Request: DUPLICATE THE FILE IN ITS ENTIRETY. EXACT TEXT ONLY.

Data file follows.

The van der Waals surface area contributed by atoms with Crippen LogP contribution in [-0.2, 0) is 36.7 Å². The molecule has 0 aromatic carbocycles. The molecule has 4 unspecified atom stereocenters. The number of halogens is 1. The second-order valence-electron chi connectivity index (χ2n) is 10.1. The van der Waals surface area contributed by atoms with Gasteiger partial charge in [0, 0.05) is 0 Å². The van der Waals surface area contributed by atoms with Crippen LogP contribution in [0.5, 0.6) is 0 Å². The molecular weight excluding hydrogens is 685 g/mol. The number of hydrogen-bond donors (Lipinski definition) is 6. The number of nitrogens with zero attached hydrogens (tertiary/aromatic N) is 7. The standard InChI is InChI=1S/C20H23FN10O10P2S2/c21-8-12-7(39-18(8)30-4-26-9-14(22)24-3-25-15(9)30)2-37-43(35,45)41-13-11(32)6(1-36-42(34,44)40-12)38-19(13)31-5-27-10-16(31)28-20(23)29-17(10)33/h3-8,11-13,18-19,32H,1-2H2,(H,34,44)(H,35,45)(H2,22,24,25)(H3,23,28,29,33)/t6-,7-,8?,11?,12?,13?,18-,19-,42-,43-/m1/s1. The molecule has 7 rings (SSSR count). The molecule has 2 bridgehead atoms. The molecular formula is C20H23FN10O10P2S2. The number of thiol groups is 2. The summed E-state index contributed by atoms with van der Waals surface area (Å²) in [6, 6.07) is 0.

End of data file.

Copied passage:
The van der Waals surface area contributed by atoms with Crippen LogP contribution in [-0.2, 0) is 36.7 Å². The molecule has 0 aromatic carbocycles. The molecule has 4 unspecified atom stereocenters. The number of halogens is 1. The second-order valence-electron chi connectivity index (χ2n) is 10.1. The van der Waals surface area contributed by atoms with Gasteiger partial charge in [0, 0.05) is 0 Å². The van der Waals surface area contributed by atoms with Crippen LogP contribution in [0.5, 0.6) is 0 Å². The molecular weight excluding hydrogens is 685 g/mol. The number of hydrogen-bond donors (Lipinski definition) is 6. The number of nitrogens with zero attached hydrogens (tertiary/aromatic N) is 7. The standard InChI is InChI=1S/C20H23FN10O10P2S2/c21-8-12-7(39-18(8)30-4-26-9-14(22)24-3-25-15(9)30)2-37-43(35,45)41-13-11(32)6(1-36-42(34,44)40-12)38-19(13)31-5-27-10-16(31)28-20(23)29-17(10)33/h3-8,11-13,18-19,32H,1-2H2,(H,34,44)(H,35,45)(H2,22,24,25)(H3,23,28,29,33)/t6-,7-,8?,11?,12?,13?,18-,19-,42-,43-/m1/s1. The molecule has 7 rings (SSSR count). The molecule has 2 bridgehead atoms. The molecular formula is C20H23FN10O10P2S2. The number of thiol groups is 2. The summed E-state index contributed by atoms with van der Waals surface area (Å²) in [6, 6.07) is 0.